In the sports world there’s been a great shift in values over the past half century. Nowhere is that shift reflected more than in the National Football League. Pop culture historians will tell you there’s probably been no greater influence on our lives during that period than the Beatles of the sixties but, I would say, the NFL is more popular than the Beatles.
It was 46 years ago that John Lennon spoke those unfavorable words, “the Beatles are more popular than Jesus.” The group and their music were banned by many radio stations. The memory of record-burning-rallies is etched in my conscious, and unconscious, memories. I’ll venture a guess that there are more than a few people who wish they hadn’t burned their records now. The Revolver LP is currently listed on eBay for $699. A side note: it’s likely that Lennon’s farcical phrase unwittingly gave birth to: bad press is good press.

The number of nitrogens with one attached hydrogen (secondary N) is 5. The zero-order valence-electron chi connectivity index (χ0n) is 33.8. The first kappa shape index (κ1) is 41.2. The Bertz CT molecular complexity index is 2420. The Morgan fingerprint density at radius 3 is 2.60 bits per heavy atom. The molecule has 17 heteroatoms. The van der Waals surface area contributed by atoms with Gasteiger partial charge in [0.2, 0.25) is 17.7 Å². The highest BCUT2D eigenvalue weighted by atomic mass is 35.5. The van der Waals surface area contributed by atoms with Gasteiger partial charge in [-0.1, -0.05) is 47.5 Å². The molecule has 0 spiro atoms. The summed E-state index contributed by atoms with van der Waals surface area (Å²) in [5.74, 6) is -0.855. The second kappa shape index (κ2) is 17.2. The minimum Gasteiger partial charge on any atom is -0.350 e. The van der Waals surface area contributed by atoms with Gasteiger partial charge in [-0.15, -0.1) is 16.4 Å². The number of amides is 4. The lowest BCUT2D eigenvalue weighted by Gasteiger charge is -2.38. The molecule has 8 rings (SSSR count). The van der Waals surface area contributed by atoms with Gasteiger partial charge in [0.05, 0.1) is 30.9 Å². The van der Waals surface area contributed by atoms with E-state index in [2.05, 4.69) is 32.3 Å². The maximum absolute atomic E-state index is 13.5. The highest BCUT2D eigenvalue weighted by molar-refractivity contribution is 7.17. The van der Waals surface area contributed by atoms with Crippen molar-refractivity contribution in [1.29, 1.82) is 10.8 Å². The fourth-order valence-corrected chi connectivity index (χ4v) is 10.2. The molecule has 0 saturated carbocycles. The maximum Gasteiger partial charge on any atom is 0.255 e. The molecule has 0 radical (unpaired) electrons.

So, is the NFL more popular than Jesus?
The NFL game has taken over Sunday and many a church goin’ folk would like to throw a penalty flag on the most popular gathering in town. In Cincinnati, the Bengals drew the lowest average attendance in the NFL in 2011. I’m wondering if more than 49,251 go to church in the Queen City each week? Someday someone will likely re-write a Super-revised, Abridged, Updated and Revamped version of the Bible that reads, “And on the seventh day, He watched football.” With apologies to feminists everywhere.
Saying that the National Football League has grown in social status is kind of like calling people who leave their young children in a car, on a hot day, bad parents. Somebody has to say it. Right? Well, maybe not, because most NFL fans are either scouring the net for Fantasy League tips, downloading their team’s most recent Cheerleaders calendar or Googling their favorite players, like Tim Tebow.
Since Tim Tebow’s name has come up let’s talk about what I came here to talk about: values in the NFL.
Values. The NFL. I think the NFL waived Values at some point in the 90′s — and no team picked them up.